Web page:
Hamas refuses to provide info on wellbeing of hostages as Cairo talks commence

With delegations preparing for another round of negotiations, IDF says it hit some 50 targets belonging to the terror group in western Khan Younis overnight

Families of the Israelis held kidnapped by Hamas terrorists in Gaza and their supporters protest for the captives' release in Jerusalem, March 2, 2024. (Chaim Goldberg/Flash90)
Families of the Israelis held kidnapped by Hamas terrorists in Gaza and their supporters protest for the captives' release in Jerusalem, March 2, 2024. (Chaim Goldberg/Flash90)

A senior Hamas official claimed on Sunday that a ceasefire in Gaza could be secured within “24 to 48 hours” if Israel were to accept the terror group’s demands in ongoing talks, which have reportedly stalled as Hamas refuses to provide Israel with a list of hostages who are still alive.

“If Israel agrees to Hamas demands, which include the return of displaced Palestinians to northern Gaza and increasing humanitarian aid, that would pave the way for a (truce) agreement within the next 24 to 48 hours,” the unnamed Hamas official told AFP as a delegation of its officials arrived in Cairo for talks on a potential temporary truce and hostage deal.

The official added that Hamas had demanded the entry of “at least 400 to 500 trucks per day” carrying food, medicine and fuel as part of a truce deal.

The Hamas official’s claim that Israel is the party responsible for delaying the elusive deal contradicted comments by a senior US official, who said on Saturday that Israel had agreed to the framework for a six-week pause in fighting, which now depended on Hamas agreeing to release the hostages.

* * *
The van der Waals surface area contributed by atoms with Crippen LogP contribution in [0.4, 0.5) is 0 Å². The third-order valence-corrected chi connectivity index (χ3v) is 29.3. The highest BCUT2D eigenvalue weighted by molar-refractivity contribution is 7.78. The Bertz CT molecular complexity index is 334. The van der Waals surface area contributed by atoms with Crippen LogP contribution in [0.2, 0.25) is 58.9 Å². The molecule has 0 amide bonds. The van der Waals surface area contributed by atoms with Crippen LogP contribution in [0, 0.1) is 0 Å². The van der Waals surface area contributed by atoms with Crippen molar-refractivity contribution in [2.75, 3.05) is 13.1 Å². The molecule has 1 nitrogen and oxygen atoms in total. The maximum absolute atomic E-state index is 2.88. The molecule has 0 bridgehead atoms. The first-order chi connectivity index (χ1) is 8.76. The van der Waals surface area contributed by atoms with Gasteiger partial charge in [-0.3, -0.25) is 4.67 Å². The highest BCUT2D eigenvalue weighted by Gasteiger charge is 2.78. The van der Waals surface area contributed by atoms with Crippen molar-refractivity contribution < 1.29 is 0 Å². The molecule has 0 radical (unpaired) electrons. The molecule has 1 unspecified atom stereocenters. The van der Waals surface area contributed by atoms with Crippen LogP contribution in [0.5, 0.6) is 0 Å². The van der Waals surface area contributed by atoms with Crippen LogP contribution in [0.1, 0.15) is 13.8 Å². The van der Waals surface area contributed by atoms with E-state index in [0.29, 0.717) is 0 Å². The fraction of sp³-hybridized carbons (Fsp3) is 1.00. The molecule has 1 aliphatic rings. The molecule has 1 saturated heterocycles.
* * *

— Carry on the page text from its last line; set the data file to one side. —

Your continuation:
An Israeli delegation was expected to arrive in the Egyptian capital later on Sunday as well, although a source briefed on the talks reiterated that Israel would not send a team until it received the list of live hostages it demanded.

Despite charging that Israel’s unwillingness to accept the terror group’s demands was the reason a deal hasn’t progressed, a Hamas official told the UK-based Qatari outlet Al-Araby Al-Jadeed that it will not provide any further details on the hostages without Israel paying a “big price” for it.

“A big price must be paid in terms of alleviating the suffering of the people of Gaza and establishing a ceasefire,” he told the news outlet, signaling that the group was not prepared to accede to the demand.

The Hamas delegation to Cairo is being led by senior leader Khalil al-Haya, an unnamed source told AFP.

“The delegation will meet Egyptian mediators and deliver the group’s response to the new Paris proposal,” the source said, in reference to negotiations held last month in the French capital with Israel’s presence.

Also said to be in attendance are delegations from the United States and Qatar.

Hope of a successful deal as a result of the ongoing negotiations rose last week following a previous round of talks mediated by Qatar and Egypt in Doha, and cautious indications from US President Joe Biden that an agreement was close. On Friday, however, Biden acknowledged that a deal remains elusive for now, but said he still hopes it will be finalized by the Muslim holy month of Ramadan, which will start on March 10 or 11, depending on the lunar calendar.

Activists take part in a rally calling for the return of the hostages, in downtown Jerusalem, March 2, 2024. (Chaim Goldberg/Flash90)

Should a deal be reached, it would be the second of its kind since the terror onslaught carried out by Hamas in southern Israel on October 7. The first was a weeklong truce in late November that brought about the release of 105 civilians from Hamas captivity in exchange for 240 Palestinian security prisoners.

It is believed that 130 hostages abducted by Hamas on October 7 remain in Gaza — not all of them alive — after the November truce and the release of four other hostages prior to it.